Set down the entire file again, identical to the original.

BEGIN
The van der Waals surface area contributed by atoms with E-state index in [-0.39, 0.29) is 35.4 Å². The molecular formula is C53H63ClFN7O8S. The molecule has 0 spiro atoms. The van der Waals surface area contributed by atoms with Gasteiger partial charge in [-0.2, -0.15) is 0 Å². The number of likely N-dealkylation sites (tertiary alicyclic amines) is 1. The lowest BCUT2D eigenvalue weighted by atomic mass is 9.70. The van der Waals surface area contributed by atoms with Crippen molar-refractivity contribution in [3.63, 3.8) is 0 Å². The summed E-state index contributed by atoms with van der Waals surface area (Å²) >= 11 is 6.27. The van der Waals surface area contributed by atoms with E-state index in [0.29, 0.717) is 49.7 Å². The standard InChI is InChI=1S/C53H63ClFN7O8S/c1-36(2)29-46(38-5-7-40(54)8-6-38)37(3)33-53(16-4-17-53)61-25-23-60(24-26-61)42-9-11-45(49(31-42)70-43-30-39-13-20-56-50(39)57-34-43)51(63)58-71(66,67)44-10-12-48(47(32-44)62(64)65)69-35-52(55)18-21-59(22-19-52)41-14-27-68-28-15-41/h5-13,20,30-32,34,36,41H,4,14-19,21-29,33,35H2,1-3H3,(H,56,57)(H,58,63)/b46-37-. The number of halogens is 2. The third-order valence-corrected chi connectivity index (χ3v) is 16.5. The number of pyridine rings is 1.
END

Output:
The van der Waals surface area contributed by atoms with E-state index in [-0.39, 0.29) is 35.4 Å². The molecular formula is C53H63ClFN7O8S. The molecule has 0 spiro atoms. The van der Waals surface area contributed by atoms with Gasteiger partial charge in [-0.2, -0.15) is 0 Å². The number of likely N-dealkylation sites (tertiary alicyclic amines) is 1. The lowest BCUT2D eigenvalue weighted by atomic mass is 9.70. The van der Waals surface area contributed by atoms with Crippen molar-refractivity contribution in [3.63, 3.8) is 0 Å². The summed E-state index contributed by atoms with van der Waals surface area (Å²) >= 11 is 6.27. The van der Waals surface area contributed by atoms with E-state index in [0.29, 0.717) is 49.7 Å². The standard InChI is InChI=1S/C53H63ClFN7O8S/c1-36(2)29-46(38-5-7-40(54)8-6-38)37(3)33-53(16-4-17-53)61-25-23-60(24-26-61)42-9-11-45(49(31-42)70-43-30-39-13-20-56-50(39)57-34-43)51(63)58-71(66,67)44-10-12-48(47(32-44)62(64)65)69-35-52(55)18-21-59(22-19-52)41-14-27-68-28-15-41/h5-13,20,30-32,34,36,41H,4,14-19,21-29,33,35H2,1-3H3,(H,56,57)(H,58,63)/b46-37-. The number of halogens is 2. The third-order valence-corrected chi connectivity index (χ3v) is 16.5. The number of pyridine rings is 1.